Don't Let Thanksgiving Steal Your Gains: 3 Tips for Balancing Rest and Fitness

For athletes, Thanksgiving can be a welcome time of rest and recovery from the demands of training and/or competing. But at the same time, that rest and recovery can quickly snowball (winter pun) into overindulgence and an excuse to lose sight of your goals. Here are my 3 best tips on how to maximize your Thanksgiving respite  without sacrificing your hard-earned fitness.

1. EAT THE FOOD...just not ALL the food.

You only get to eat your mother’s homemade green bean casserole once a year! Thanksgiving is for enjoying special foods with special people, and eating a piece of pie is not going to derail your athletic goals...but eating the WHOLE pie might. The right balance can be hard to strike.

Remember: Thanksgiving is (for most folks) ONE meal, not the first of many consecutive feasts. Blowing a whole day’s calories on one dinner, in the grand scheme of things, is not going to make a difference to your athletic performance. The trouble comes when we let Thanksgiving set the tone for our pattern of eating throughout the holiday season.



Allow yourself to enjoy whatever holiday foods make their way onto your dining room table. But don’t let Thanksgiving become an excuse for wearing maternity pants to every meal. (Unless you're Coach Jace, who wears stretchy jeans every day so he can squat at any time.)

2. REST YOUR BODY...just don't neglect it.

Parking your butt on the couch for a 6-hour football marathon is absolutely 100% fine for athletes...as long as you don’t do it every day. The long Thanksgiving weekend can bring a much-needed break from classes, homework, sport practice, and even the weight room  but it does not give you carte blanche to throw away the fitness you’ve worked hard to build.

If you want to watch TV all day, great  just try to incorporate some activity in there somewhere, too! Get outside (if the weather permits). Run a turkey trot. Make your cousins play flag football in the backyard with you (or tackle, if they are annoying). Help your mom in the kitchen. Take Grandma for a walk after dinner. Hey, even popping up during commercials to get your dad another beer counts! If you do get a chance to hit the weight room, keep your weights and sets light and focus on range of motion rather than heavy loads.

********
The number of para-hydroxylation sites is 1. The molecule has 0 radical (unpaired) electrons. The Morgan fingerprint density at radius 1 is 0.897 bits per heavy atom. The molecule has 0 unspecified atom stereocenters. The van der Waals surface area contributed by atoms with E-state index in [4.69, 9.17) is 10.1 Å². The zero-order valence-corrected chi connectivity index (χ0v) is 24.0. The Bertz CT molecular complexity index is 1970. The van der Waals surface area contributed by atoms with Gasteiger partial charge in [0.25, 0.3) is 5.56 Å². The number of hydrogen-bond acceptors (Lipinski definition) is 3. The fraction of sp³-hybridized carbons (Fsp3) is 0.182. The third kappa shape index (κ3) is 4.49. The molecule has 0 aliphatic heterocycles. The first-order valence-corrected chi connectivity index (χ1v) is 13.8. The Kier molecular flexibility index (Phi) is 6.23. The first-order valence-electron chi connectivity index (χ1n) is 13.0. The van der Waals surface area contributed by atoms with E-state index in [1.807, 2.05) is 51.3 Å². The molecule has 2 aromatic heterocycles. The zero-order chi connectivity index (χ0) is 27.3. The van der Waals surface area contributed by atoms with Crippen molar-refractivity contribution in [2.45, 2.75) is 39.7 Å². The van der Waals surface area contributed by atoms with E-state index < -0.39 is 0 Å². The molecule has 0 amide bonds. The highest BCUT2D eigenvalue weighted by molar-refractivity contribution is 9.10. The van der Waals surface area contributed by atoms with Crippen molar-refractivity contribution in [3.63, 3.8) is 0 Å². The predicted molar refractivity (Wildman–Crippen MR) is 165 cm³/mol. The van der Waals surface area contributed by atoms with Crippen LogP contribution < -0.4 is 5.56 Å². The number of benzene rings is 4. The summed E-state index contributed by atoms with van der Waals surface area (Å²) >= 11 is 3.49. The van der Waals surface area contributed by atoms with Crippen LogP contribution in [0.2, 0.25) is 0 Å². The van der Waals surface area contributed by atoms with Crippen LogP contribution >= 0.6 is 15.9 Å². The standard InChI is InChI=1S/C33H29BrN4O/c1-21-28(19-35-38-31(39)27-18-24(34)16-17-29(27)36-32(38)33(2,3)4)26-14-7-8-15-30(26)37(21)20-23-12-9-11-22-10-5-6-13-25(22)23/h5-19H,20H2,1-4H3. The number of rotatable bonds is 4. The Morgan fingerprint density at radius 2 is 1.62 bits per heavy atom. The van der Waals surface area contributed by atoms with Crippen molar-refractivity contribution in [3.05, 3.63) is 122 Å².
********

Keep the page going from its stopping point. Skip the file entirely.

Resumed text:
I personally use Thanksgiving weekend as an active rest and recovery period: I go on walks, I stretch, and I get in all the foam-rolling I’ve been neglecting since Halloween. Your family may laugh when you bust out your lacrosse ball to mobilize your shoulders during the Macy’s parade, but hey: once Black Friday’s over, my shoulders will be primed and ready to get back in the gym.

3. SLEEP...just not on your phone.

There is nothing I love more than falling into a 9- or 10-hour coma after eating my way through Thanksgiving day. And as athletes, we know there are few remedies as healing as a good night’s sleep. But don’t forget that the holidays are often filled with family and friends...and maybe your aunt’s neighbor’s cousin’s former roommate. While it may feel really good to escape to a spare bedroom and sleep through some awkward chitchat  or, more probable for the Millennial generation, fall into iPhone/Internet black hole at the dinner table  don’t let an opportunity for quality family time slip away.

All your parents want in this life is for you to be happy, be healthy, and to sit and talk with them during the holidays  trust me. It can be really tough to be fully present during large gatherings, especially when your SnapChat is BLOWING UP and your Instagram is LIT!



But turning your phone off every once in a while won’t kill you. (Plus, texting gives you HORRIBLE posture  but that’s another topic for another day!) Sit by Grandpa as he tells you the same story for the third time. Answer when someone asks you, “So, what are you plans for after school?” Read a book to your niece. Help your mother clear the table. Enjoy the time you get to share with your special people. Your bed will be waiting for you.


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Christye Estes, CSCS, ACSM-CPT, is one of the regular contributors to the Volt blog. She is a CSCS-certified strength coach, a certified personal trainer through the ACSM, and a Sports Performance Specialist at Volt.
Learn more about Christye and read her other posts | @CoachChristye